# yaox023's blog # Huffman Coding

Huffman coding is a variable-length coding algorithm, usually used for lossless compression.

Take a string like below as an example.

``````abbcccddddeeeeeffffff
``````

How could we express it efficiently?

We know that 1 bit could express 2 cases: 0 and 1. 2 bit could express 4 case: 00, 01, 10, 11. With this technique, we could make a lookup table to map every unique character to a binary format. Because here we have 6 unique characters, so we need at lest 3 bits to express each character clearly.

``````a     000
b     001
c     010
d     011
e     100
f     101
g     110
``````

So how many bits used for encoding this string in total? Because we have used 3 bits to express each character. So in total, number of bits is number of characters multiply 3.

``````21(number of characters) * 3(number of bits for encoding 1 character) = 63 bits
``````

So this is the very naive way to encoding a string. Huffman coding a another way to tackle this problem.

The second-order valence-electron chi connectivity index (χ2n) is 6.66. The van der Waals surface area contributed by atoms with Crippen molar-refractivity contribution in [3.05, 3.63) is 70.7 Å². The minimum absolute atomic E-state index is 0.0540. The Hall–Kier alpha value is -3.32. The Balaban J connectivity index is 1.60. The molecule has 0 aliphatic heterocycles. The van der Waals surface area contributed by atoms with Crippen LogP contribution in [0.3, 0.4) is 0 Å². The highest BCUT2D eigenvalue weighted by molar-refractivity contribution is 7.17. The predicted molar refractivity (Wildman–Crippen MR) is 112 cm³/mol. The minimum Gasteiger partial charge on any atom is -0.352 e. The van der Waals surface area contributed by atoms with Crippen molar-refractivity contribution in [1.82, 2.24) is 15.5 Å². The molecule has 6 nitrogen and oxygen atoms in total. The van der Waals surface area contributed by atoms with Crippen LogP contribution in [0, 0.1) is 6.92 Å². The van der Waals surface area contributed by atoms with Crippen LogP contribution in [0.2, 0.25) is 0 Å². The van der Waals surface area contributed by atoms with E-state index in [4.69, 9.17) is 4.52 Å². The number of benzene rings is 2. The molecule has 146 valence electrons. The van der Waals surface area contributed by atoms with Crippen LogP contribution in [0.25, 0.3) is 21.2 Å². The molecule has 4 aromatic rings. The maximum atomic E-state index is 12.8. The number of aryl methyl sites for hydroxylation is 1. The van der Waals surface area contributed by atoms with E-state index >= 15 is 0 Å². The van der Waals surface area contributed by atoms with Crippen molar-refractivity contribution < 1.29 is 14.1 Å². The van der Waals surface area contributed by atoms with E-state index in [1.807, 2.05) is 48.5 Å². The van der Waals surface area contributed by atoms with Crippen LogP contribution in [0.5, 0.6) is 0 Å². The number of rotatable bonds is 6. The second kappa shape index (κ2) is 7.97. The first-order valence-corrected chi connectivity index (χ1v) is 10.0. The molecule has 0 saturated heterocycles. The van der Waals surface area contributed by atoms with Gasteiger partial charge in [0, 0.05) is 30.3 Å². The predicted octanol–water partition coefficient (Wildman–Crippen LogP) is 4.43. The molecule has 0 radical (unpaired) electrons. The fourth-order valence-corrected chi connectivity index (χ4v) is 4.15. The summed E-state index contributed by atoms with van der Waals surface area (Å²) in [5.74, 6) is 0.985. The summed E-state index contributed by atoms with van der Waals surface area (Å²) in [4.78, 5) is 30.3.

The key idea is, instead of use fixed length bits to encode every characters, use less bits to express character more frequently seen.

Now let's see how huffman coding works.

To get a new mapping by huffman coding algorithm, the key step is to create a huffman tree by the input string. Then the new mapping table could be created from this huffman tree.

First, we need to compute every characters' frequency.

``````const m: Record<string, number> = {};
[...str].forEach(char => {
if (char in m) {
m[char] += 1;
} else {
m[char] = 1;
}
});
``````

Next, we define a HuffmanTreeNode data structure, which is a pretty standard binary tree structure with a symbol element to save the character and a frequency element to save its frequency.

``````type HuffmanTreeNode = {
symbol: string;
frequency: number;
left: HuffmanTreeNode | null;
right: HuffmanTreeNode | null;
};
``````

Next, we create an array of HuffmanTreeNode for every unqiue characters in the string.